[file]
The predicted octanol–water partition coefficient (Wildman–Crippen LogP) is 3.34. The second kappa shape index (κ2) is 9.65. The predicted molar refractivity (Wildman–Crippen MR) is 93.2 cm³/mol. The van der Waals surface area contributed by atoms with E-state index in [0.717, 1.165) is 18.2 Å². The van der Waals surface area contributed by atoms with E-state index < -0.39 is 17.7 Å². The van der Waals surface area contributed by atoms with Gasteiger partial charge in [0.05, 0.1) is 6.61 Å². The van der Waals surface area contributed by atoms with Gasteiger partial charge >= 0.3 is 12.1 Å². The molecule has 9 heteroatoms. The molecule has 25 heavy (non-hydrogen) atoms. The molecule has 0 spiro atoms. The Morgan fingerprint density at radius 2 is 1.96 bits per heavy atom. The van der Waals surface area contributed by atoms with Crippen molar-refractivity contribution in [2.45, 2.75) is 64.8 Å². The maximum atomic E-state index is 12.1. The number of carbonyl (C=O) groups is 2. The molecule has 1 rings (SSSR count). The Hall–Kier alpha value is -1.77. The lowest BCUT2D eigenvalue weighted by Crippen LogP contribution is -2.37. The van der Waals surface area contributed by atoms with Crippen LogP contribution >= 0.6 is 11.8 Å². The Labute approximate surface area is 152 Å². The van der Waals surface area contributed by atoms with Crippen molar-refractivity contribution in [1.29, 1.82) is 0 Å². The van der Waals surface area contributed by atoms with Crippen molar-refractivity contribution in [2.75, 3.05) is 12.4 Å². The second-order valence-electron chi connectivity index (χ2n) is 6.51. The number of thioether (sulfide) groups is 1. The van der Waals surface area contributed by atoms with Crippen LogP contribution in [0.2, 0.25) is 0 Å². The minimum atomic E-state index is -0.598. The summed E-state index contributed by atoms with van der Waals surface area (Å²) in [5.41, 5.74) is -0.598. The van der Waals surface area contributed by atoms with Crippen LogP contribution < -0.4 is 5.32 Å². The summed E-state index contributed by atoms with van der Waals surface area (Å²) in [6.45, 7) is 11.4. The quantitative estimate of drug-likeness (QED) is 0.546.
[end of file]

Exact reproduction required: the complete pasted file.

The predicted octanol–water partition coefficient (Wildman–Crippen LogP) is 3.34. The second kappa shape index (κ2) is 9.65. The predicted molar refractivity (Wildman–Crippen MR) is 93.2 cm³/mol. The van der Waals surface area contributed by atoms with E-state index in [0.717, 1.165) is 18.2 Å². The van der Waals surface area contributed by atoms with E-state index < -0.39 is 17.7 Å². The van der Waals surface area contributed by atoms with Gasteiger partial charge in [0.05, 0.1) is 6.61 Å². The van der Waals surface area contributed by atoms with Gasteiger partial charge >= 0.3 is 12.1 Å². The molecule has 9 heteroatoms. The molecule has 25 heavy (non-hydrogen) atoms. The molecule has 0 spiro atoms. The Morgan fingerprint density at radius 2 is 1.96 bits per heavy atom. The van der Waals surface area contributed by atoms with Crippen molar-refractivity contribution in [2.45, 2.75) is 64.8 Å². The maximum atomic E-state index is 12.1. The number of carbonyl (C=O) groups is 2. The molecule has 1 rings (SSSR count). The Hall–Kier alpha value is -1.77. The lowest BCUT2D eigenvalue weighted by Crippen LogP contribution is -2.37. The van der Waals surface area contributed by atoms with Crippen LogP contribution >= 0.6 is 11.8 Å². The Labute approximate surface area is 152 Å². The van der Waals surface area contributed by atoms with Crippen molar-refractivity contribution in [1.29, 1.82) is 0 Å². The van der Waals surface area contributed by atoms with Crippen molar-refractivity contribution in [2.75, 3.05) is 12.4 Å². The second-order valence-electron chi connectivity index (χ2n) is 6.51. The number of thioether (sulfide) groups is 1. The van der Waals surface area contributed by atoms with Crippen LogP contribution in [0.2, 0.25) is 0 Å². The minimum atomic E-state index is -0.598. The summed E-state index contributed by atoms with van der Waals surface area (Å²) in [5.41, 5.74) is -0.598. The van der Waals surface area contributed by atoms with Crippen LogP contribution < -0.4 is 5.32 Å². The summed E-state index contributed by atoms with van der Waals surface area (Å²) in [6.45, 7) is 11.4. The quantitative estimate of drug-likeness (QED) is 0.546.